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Psychopath: 16 year old Joshua Davies
A leading criminologist says teenage killer Joshua Davies may have battered 15-year-old Rebecca Aylward to death because he "did not want to lose face".

And David Wilson, professor of criminology and director of the Centre for Applied Criminology at Birmingham City University, says 16-year-old Davies has shown at least some signs of being a psychopath.

Davies was found guilty at Swansea Crown Court on Wednesday of luring popular "Becca", of Maesteg, to woods near his home in Aberkenfig.

The trial judge Mr Justice Lloyd Jones decided to lift Davies' anonymity as a juvenile because of the seriousness of what he did and because of the "deterrent effect".

For months, Davies launched a verbal and internet hate campaign against his former girlfriend Rebecca.

He told friends he was going to poison her, push her over a quarry or push her into a river.

The threats were so numerous one friend infamously "bet" him a free breakfast he would carry out the crime.

He hit her at least six times over the head with a rock and left her lying face down on the rain-sodden forest floor, wearing the new clothes she had bought for their date.

Later, he summoned a friend back to view the body and after Rebecca's panicking family reported her missing, he used Facebook to feign concern.

In one exchange he wrote: "I feel sorry for her mother."

When asked why, he replied: "Well if I was a parent I'd be worried if my daughter was missing."

At his five-week trial he denied murder, coolly claiming the friend who viewed the body was the real killer, not him.

But the jury came back with a 10-2 majority verdict and the length of time he must spend behind bars will be determined in September, after the trial judge has viewed a psychiatric report.

Speaking to Wales on Sunday, former prison governor-turned-criminologist Professor Wilson said the motive for Rebecca's brutal murder was so puzzling he said it was possible Davies might have killed her so as not to lose face.

He said: "He made so many threats on instant messaging, by text and to his peer group, in the end it may have been difficult for him to walk away from.

"It could have been simply a case of him not wanting to lose face, to show he would do what he said he was going to do."

Professor Wilson added that despite his young age, some of Davies' actions were those of a psychopath.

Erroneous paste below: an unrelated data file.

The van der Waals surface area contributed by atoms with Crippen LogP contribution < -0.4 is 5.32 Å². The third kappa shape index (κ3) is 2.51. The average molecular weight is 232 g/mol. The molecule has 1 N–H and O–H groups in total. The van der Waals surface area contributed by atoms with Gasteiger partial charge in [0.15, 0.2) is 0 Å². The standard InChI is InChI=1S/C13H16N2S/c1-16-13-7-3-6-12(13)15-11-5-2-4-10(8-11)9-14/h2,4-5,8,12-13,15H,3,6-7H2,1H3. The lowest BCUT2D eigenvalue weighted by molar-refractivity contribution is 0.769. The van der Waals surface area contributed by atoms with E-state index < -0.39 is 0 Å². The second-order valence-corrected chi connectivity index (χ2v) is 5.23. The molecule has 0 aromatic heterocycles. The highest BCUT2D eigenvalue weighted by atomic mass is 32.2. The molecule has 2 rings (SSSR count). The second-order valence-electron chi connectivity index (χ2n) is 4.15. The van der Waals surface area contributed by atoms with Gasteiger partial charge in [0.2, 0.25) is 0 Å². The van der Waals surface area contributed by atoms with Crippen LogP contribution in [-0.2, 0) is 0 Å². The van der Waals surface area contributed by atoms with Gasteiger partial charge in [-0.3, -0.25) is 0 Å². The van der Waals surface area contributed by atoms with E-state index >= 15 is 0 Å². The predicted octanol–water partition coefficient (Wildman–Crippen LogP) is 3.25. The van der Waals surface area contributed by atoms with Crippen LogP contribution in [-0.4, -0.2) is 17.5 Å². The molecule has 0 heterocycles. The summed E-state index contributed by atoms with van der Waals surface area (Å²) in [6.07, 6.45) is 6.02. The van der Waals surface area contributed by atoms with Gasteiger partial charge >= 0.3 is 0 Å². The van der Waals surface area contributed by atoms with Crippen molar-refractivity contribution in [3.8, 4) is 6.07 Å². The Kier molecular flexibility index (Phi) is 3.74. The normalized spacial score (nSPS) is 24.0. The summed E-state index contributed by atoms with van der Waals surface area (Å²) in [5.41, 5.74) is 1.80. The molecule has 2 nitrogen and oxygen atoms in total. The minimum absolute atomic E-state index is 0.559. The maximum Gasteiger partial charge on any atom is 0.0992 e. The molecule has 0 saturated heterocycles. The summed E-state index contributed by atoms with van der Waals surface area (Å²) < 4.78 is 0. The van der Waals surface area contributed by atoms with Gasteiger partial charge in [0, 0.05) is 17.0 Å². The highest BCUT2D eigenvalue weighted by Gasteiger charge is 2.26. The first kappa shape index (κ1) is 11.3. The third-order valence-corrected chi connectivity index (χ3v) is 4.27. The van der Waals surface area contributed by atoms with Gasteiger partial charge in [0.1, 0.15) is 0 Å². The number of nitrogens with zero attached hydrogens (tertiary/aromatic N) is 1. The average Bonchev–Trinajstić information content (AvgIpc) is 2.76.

He said: "Quite clearly the callousness of what he did and the lack of empathy he showed for his young victim were some of the hallmarks of psychopathic behaviour.

"He even called a friend to look at the body.

"He also displayed what we call Shallow Affect, this is where a person pretends to show emotion where he or she thinks it would be appropriate but the emotion is not genuine.

"I understand the defendant used the internet to show some sympathy with the victim's mother, probably because he thought that would be appropriate.

"No doubt he will now undergo tests including one to determine psychopathy and this involves around 20 questions.

"It remains to be seen what the outcome of that test will be."

Prior to taking up an academic appointment in 1997, Professor Wilson was a prison governor and, at 29, became the youngest governor in England.

He worked at Grendon, Wormwood Scrubs and at Woodhill in Milton Keynes - where he designed and ran the two units for the 12 most violent prisoners in the country, which brought him into contact with virtually every recent serial killer.

He said: "What has happened here is terrible but I have yet to meet anyone I consider to have been 'born evil'.

"When a child behaves like this there is usually something which has happened to make it happen.

"This boy acted beyond the moral universe which had no doubt been created by his parents.

"It is sometimes difficult to ascertain exactly what that is."

In Aberkenfig on Friday people were still trying to come to terms with the news the teenage killer was from the 2,000-strong village.

Life went on as normal in Aberkenfig's main street, the meandering Bridgend Road, packed with Chinese takeaways, busy little shops and traditional pubs like the Golden Lion and the Colliers Arms and cafes like Caterina's.

But the murder of Rebecca Aylward in forestry just a few hundred yards away was a major topic of conversation.

Many people did not want to give their name citing the small population of Aberkenfig and saying "we don't want to upset anyone".

One woman in her 60s, who has lived in Aberkenfig all her life, said: "What we find hard to understand is why this boy would do something like that.

"It is not only this poor girl who has lost her life, the boy's life will be ruined too.

"While your heart goes out to the family of that little girl you have to think too of the boy's family.

"They must have been in shock when this happened as much as the girl's family."

A man on his way to the Golden Lion said: "I'm glad there's been a conviction now the family can have some kind of closure and try, if they can, to put their lives back together."

Father John Meredith, Parish priest for Our Lady and St Patricks Catholic Church, Maesteg, said: "Rebecca's death has left our entire community profoundly shocked and saddened.

"We miss her every day."